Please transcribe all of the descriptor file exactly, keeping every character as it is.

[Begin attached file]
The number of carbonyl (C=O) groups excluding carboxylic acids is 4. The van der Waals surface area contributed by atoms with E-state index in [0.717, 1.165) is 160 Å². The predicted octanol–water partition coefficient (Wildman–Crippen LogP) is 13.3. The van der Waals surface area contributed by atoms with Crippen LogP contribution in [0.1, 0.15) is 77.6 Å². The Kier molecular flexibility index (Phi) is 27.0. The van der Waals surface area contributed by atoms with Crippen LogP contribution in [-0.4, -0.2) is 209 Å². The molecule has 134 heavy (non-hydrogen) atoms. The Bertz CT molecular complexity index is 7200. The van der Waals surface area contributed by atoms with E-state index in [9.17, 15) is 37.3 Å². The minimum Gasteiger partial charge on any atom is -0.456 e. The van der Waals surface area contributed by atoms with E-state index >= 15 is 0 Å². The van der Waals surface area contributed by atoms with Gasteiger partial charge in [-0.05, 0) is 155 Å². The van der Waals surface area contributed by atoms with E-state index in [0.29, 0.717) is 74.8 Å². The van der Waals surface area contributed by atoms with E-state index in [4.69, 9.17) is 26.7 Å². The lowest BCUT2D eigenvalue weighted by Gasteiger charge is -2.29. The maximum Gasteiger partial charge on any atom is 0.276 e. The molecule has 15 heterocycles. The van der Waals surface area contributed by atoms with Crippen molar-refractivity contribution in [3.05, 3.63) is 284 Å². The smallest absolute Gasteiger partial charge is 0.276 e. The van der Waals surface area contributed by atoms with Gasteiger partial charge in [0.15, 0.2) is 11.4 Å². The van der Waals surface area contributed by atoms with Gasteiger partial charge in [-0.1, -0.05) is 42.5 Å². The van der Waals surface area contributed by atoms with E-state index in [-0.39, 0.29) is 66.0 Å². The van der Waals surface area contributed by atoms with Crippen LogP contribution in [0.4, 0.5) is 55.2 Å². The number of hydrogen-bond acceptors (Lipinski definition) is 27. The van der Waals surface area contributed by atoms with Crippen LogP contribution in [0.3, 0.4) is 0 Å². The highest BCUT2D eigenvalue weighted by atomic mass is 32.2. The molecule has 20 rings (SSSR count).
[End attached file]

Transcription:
The number of carbonyl (C=O) groups excluding carboxylic acids is 4. The van der Waals surface area contributed by atoms with E-state index in [0.717, 1.165) is 160 Å². The predicted octanol–water partition coefficient (Wildman–Crippen LogP) is 13.3. The van der Waals surface area contributed by atoms with Crippen LogP contribution in [0.1, 0.15) is 77.6 Å². The Kier molecular flexibility index (Phi) is 27.0. The van der Waals surface area contributed by atoms with Crippen LogP contribution in [-0.4, -0.2) is 209 Å². The molecule has 134 heavy (non-hydrogen) atoms. The Bertz CT molecular complexity index is 7200. The van der Waals surface area contributed by atoms with E-state index in [9.17, 15) is 37.3 Å². The minimum Gasteiger partial charge on any atom is -0.456 e. The van der Waals surface area contributed by atoms with E-state index >= 15 is 0 Å². The van der Waals surface area contributed by atoms with Gasteiger partial charge in [-0.05, 0) is 155 Å². The van der Waals surface area contributed by atoms with E-state index in [0.29, 0.717) is 74.8 Å². The van der Waals surface area contributed by atoms with E-state index in [4.69, 9.17) is 26.7 Å². The lowest BCUT2D eigenvalue weighted by Gasteiger charge is -2.29. The maximum Gasteiger partial charge on any atom is 0.276 e. The molecule has 15 heterocycles. The van der Waals surface area contributed by atoms with Crippen molar-refractivity contribution in [3.05, 3.63) is 284 Å². The smallest absolute Gasteiger partial charge is 0.276 e. The van der Waals surface area contributed by atoms with Gasteiger partial charge in [0.15, 0.2) is 11.4 Å². The van der Waals surface area contributed by atoms with Gasteiger partial charge in [-0.1, -0.05) is 42.5 Å². The van der Waals surface area contributed by atoms with E-state index in [-0.39, 0.29) is 66.0 Å². The van der Waals surface area contributed by atoms with Crippen LogP contribution in [0.4, 0.5) is 55.2 Å². The number of hydrogen-bond acceptors (Lipinski definition) is 27. The van der Waals surface area contributed by atoms with Crippen LogP contribution in [0.3, 0.4) is 0 Å². The highest BCUT2D eigenvalue weighted by atomic mass is 32.2. The molecule has 20 rings (SSSR count).